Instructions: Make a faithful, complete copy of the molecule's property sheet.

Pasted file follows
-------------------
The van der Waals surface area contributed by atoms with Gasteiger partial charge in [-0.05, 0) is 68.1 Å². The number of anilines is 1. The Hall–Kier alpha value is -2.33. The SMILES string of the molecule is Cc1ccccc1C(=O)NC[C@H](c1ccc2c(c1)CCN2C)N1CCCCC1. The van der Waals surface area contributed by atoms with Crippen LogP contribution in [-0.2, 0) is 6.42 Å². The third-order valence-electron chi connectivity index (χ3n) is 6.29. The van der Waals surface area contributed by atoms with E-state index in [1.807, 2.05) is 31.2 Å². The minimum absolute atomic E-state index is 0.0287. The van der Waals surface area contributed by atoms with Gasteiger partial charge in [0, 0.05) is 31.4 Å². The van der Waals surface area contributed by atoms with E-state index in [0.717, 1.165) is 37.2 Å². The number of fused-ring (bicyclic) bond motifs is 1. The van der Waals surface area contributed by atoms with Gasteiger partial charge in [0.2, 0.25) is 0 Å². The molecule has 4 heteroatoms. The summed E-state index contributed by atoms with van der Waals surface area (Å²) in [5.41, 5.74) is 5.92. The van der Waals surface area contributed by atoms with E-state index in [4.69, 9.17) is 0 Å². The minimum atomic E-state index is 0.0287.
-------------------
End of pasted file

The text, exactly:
The van der Waals surface area contributed by atoms with Gasteiger partial charge in [-0.05, 0) is 68.1 Å². The number of anilines is 1. The Hall–Kier alpha value is -2.33. The SMILES string of the molecule is Cc1ccccc1C(=O)NC[C@H](c1ccc2c(c1)CCN2C)N1CCCCC1. The van der Waals surface area contributed by atoms with Crippen LogP contribution in [-0.2, 0) is 6.42 Å². The third-order valence-electron chi connectivity index (χ3n) is 6.29. The van der Waals surface area contributed by atoms with E-state index in [1.807, 2.05) is 31.2 Å². The minimum absolute atomic E-state index is 0.0287. The van der Waals surface area contributed by atoms with Gasteiger partial charge in [0, 0.05) is 31.4 Å². The van der Waals surface area contributed by atoms with E-state index in [0.717, 1.165) is 37.2 Å². The number of fused-ring (bicyclic) bond motifs is 1. The van der Waals surface area contributed by atoms with Gasteiger partial charge in [0.2, 0.25) is 0 Å². The molecule has 4 heteroatoms. The summed E-state index contributed by atoms with van der Waals surface area (Å²) in [5.41, 5.74) is 5.92. The van der Waals surface area contributed by atoms with E-state index in [4.69, 9.17) is 0 Å². The minimum atomic E-state index is 0.0287.